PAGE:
The Modern Art Museum of Fort Worth and the Nasher Sculpture Center, Dallas, present a joint exhibition of the work of artist David Bates on view February 9 through May 11, 2014. The exhibition is a retrospective of Bates’s work installed in both locations with an emphasis on painting in Fort Worth and sculpture and works on paper in Dallas. This is the first collaboration between the two museums. The exhibition is organized by Dr. Marla Price, director of the Modern, and Jeremy Strick, director of the Nasher.
Conceptual artist Rirkrit Tiravanija (pronounced Rick-rit Tee-rah-vah-nit), born in 1961 in Buenos Aires, Argentina, grew up living between Thailand, Ethiopia, and Canada as the son of a Thai diplomat. His grandmother played an important role in his life. She taught cooking on Thai television and owned a restaurant in Bangkok, where Tiravanija spent time as a youth. This background influenced the artist’s work, which often involves cooking in art-related places, such as museums and galleries.
Artist David Bates and Modern Curator of Education Terri Thornton take this opportunity to walk through the Modern's current exhibition, DAVID BATES, and individually discuss Bates's bold, visceral paintings and track the artist's developments, shifts, and repeated motifs throughout his 40-year career. Please join us for a direct and intimate look at the exhibition that has been a favorite of Modern visitors. This gallery program is free with gallery admission and open to the public.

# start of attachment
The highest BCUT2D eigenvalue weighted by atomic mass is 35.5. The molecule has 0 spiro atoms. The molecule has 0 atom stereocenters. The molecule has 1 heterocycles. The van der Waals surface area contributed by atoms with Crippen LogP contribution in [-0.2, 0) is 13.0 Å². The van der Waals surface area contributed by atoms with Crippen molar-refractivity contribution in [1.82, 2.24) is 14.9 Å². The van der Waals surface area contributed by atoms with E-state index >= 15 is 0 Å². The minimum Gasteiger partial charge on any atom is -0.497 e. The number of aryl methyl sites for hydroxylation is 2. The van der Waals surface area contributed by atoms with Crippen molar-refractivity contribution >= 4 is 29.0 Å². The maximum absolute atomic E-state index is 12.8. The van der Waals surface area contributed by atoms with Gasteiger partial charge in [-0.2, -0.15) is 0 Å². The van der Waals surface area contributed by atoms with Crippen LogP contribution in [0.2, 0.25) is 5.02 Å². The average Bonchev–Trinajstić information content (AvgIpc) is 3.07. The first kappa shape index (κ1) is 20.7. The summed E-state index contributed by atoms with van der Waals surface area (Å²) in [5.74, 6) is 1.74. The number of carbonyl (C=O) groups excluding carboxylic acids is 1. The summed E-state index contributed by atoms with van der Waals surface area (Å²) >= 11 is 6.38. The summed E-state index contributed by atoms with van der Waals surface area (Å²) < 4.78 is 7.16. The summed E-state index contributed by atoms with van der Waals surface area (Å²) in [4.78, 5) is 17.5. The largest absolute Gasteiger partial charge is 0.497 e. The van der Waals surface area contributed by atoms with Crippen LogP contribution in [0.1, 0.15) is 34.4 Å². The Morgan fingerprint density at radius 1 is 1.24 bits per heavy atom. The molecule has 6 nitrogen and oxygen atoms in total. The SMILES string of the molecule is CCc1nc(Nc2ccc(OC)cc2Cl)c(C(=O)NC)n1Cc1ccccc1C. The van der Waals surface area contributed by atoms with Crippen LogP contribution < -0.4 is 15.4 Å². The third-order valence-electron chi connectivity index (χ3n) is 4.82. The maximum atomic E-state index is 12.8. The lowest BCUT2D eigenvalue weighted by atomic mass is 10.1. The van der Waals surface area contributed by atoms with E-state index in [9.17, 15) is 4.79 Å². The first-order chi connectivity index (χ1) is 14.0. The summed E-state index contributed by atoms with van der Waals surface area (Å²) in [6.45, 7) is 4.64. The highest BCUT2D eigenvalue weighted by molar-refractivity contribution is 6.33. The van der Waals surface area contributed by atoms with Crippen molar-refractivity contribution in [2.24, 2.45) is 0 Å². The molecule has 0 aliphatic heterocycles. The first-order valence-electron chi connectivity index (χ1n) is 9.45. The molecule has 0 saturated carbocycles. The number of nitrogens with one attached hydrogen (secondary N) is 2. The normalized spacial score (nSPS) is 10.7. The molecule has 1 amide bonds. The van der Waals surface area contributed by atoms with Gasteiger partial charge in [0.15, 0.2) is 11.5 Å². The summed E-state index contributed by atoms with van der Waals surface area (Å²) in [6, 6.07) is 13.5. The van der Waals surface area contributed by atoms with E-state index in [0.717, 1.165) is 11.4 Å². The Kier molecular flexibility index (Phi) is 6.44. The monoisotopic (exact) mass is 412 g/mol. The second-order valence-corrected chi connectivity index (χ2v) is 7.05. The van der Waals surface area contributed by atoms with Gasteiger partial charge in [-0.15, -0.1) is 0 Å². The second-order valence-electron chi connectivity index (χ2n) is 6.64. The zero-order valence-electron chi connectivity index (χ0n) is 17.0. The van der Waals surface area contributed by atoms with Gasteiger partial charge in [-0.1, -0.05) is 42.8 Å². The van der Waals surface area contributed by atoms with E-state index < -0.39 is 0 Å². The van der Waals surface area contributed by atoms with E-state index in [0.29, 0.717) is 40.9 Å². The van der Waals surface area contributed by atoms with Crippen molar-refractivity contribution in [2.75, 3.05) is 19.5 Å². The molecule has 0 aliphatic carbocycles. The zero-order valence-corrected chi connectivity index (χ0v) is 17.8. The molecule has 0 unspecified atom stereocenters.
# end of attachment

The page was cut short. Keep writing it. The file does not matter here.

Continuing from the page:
A public tour focused specifically on current special exhibitions is available at 2 pm on the first Saturday of each month. This tour does not require prior arrangements and begins in the Museum lobby.
The Modern Art Museum of Fort Worth presents URBAN THEATER: NEW YORK ART IN THE 1980s. Vibrant, vital, and discordant, the New York art scene of the 1980s gave rise to some of the contemporary art world’s most recognizable features. As the artists who emerged in that decade now set records at auction, the era is ripe to be reexamined. Representing in turns a cool irony, reflections on media culture, consumerism, cartoons, and street art, the work collected here re-creates the tense energy of a grittier New York.